Tuesday, September 20

Forbidden by Ted Dekker and Tosca Lee

(This review is spoiler free)

Peace has reigned on Earth for hundreds of years.  But that peace came at a steep price – a virus that was designed to strip humanity of all emotions save for fear.  There is a group, known as the Keepers, who seek to restore humanity to its full potential.  They guard a vial of blood which will restore humanity to any who consume it.  Rom has the vial thrust suddenly upon him, and not knowing what to expect he drinks of the blood.  What do you do when to be alive is forbidden?

Many reviewers have already been comparing Forbidden to the Circle series, which contain some of Dekker’s most well-known books.  The similarities are quite striking.  Once Rom and his friends drink of the blood, their relation to those who are dead seems very similar to the Forest Guard/Scab relations.  Each side thinks they are right and that the other side has lost something.


Unfortunately, Forbidden wasn't as enjoyable or deep as the Circle trilogy.  Though it opens with a chase sequence, I found the beginning of the novel to be very slow paced.  It took me nearly 2/3rds the length of the book before I felt myself being drawn into the story and being connected to the story.

Another problem was that it seemed to be very exposition heavy.  None of the main characters have ever exhibited emotions other than fear, and when they first drink they are overwhelmed by the new feelings.  Unfortunately, we are nearly always told what they are feeling and rarely shown.  On top of that, I found it unrealistic (within the world) for the characters to be able to identify and name the emotions as easily as they did, and how soon they were able to adapt to them.  Even beyond the emotions, there were too many times that the rule “show, don’t tell” was broken, which sometimes made it hard to connect to characters or action sequences.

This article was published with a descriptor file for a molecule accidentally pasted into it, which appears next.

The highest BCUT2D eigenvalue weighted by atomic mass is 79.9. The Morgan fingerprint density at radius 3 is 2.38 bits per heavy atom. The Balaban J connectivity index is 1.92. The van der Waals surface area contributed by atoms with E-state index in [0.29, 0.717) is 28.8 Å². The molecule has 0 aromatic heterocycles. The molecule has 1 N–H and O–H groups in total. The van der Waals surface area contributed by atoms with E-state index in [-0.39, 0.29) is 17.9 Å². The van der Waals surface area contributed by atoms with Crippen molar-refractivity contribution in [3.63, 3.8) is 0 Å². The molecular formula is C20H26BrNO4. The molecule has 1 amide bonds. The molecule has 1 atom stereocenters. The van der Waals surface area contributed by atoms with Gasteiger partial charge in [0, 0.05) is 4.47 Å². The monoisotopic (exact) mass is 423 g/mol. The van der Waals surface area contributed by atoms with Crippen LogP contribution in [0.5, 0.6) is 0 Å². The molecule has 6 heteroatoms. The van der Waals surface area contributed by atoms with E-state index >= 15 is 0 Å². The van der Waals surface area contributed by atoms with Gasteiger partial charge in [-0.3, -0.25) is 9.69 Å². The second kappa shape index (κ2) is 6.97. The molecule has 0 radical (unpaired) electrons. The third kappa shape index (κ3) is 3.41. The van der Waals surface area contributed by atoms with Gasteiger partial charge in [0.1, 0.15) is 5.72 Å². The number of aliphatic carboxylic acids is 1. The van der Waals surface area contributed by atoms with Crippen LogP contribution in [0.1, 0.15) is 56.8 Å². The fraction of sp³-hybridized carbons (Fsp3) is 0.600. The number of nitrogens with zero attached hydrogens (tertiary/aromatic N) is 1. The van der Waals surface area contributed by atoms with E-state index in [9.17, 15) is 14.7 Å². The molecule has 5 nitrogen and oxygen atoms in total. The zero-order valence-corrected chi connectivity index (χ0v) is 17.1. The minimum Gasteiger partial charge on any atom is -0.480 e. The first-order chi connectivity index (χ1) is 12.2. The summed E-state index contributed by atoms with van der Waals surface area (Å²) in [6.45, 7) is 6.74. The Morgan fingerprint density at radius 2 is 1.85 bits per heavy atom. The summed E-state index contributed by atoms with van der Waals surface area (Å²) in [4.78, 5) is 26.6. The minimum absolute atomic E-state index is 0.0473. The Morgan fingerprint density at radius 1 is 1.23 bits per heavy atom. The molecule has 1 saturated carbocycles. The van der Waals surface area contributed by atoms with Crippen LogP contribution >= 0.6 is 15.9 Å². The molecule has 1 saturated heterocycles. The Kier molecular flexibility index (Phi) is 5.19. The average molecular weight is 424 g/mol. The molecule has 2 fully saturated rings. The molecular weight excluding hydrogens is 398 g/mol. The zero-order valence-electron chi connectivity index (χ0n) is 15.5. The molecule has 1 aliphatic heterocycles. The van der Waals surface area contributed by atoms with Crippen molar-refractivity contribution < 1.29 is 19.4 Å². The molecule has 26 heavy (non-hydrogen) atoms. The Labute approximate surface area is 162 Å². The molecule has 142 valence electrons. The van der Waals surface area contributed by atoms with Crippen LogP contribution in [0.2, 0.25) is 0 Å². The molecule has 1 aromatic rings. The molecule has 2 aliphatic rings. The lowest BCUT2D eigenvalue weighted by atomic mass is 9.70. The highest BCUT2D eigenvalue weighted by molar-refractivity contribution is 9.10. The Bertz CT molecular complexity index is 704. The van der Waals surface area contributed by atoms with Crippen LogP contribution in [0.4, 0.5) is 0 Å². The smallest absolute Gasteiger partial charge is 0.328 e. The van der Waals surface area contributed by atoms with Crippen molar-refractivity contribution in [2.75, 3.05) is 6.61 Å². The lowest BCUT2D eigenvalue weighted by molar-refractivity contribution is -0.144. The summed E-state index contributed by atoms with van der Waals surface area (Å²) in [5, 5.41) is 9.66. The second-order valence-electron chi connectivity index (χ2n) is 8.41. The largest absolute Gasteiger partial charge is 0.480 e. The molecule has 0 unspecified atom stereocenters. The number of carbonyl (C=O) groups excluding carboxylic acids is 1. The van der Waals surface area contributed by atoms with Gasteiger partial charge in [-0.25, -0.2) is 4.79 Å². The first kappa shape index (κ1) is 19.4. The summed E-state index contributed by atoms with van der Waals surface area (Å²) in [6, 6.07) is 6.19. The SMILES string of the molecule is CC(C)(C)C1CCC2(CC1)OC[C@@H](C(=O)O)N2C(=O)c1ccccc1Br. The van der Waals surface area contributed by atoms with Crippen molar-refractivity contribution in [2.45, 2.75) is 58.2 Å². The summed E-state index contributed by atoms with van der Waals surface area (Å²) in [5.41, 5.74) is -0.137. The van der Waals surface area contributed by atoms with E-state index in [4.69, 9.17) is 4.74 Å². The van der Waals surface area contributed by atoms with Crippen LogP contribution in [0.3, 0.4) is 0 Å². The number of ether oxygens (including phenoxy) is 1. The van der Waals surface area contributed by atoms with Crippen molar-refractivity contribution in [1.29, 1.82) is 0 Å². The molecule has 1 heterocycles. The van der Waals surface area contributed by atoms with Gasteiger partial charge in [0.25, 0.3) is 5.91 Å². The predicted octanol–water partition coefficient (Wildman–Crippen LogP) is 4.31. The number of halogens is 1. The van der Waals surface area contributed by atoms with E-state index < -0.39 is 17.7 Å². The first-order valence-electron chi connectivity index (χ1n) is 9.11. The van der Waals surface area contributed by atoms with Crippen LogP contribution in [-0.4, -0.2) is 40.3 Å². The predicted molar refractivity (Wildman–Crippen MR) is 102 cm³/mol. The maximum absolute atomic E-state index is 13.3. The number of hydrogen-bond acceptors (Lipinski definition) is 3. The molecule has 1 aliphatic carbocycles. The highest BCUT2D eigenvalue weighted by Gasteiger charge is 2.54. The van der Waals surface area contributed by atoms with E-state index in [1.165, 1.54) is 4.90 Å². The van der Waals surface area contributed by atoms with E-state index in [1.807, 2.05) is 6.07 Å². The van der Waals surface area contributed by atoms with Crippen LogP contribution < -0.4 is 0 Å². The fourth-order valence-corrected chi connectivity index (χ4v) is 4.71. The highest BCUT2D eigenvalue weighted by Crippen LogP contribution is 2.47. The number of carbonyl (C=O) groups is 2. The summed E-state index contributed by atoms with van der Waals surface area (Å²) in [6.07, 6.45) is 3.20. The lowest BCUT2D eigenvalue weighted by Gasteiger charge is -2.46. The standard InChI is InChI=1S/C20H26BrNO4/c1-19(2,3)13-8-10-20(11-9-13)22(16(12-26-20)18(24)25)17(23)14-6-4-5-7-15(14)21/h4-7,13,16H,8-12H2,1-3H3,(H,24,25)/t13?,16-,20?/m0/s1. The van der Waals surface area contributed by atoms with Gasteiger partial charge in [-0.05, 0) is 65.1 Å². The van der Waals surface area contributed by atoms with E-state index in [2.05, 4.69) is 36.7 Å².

The world itself felt very scattered and I had a hard time picturing it.  It takes place hundreds of years in the future, yet it is not technologically advanced.  They still have electricity and small amounts of motor vehicles, but too often it felt as if I was reading a medieval setting.  This was particularly strange when I would find references to electricity or radios and have to remind myself of the true setting.

Leading up to the release of Forbidden I was excited to see Dekker joining with Lee.  Lately, Dekker’s fantasies have left me extremely unsatisfied (especially Immanuel’s Veins).  Tosca Lee’s Demon: a Memoir was one of the more thought provoking novels I’ve read in the past year.  However, while reading Forbidden I felt as if most of the story was Dekker’s.  Yes, I could see where Lee’s writing meshed well with Dekker’s, however the characters and the storyline felt very Ted Dekker-ish.  The personality of Rom and his friends seemed too similar to characters from the Circle series and The Lost Books series.  Even the villain gave off a strong Ted Dekker-villain vibe, though his character was also one of the shallowest.

The redeeming part of this novel was the last third of the book.  Some of the twists were completely unexpected, but kept me turning the page.  Dekker and Lee made some bold decisions which I did not expect, but really enjoyed, when it came to some of the character arcs.  When the end came I wanted to know what was coming next.

In the end, I think Forbidden got off to a very rocky start, but by the end I was left wanting to know what happens next.  I only hope the next book is able to avoid the weaker elements of Forbidden and truly make the story soar.

3/5 stars

Check out my reviews of other Dekker books:
Green
Immanuel's Veins
The Priest's Graveyard

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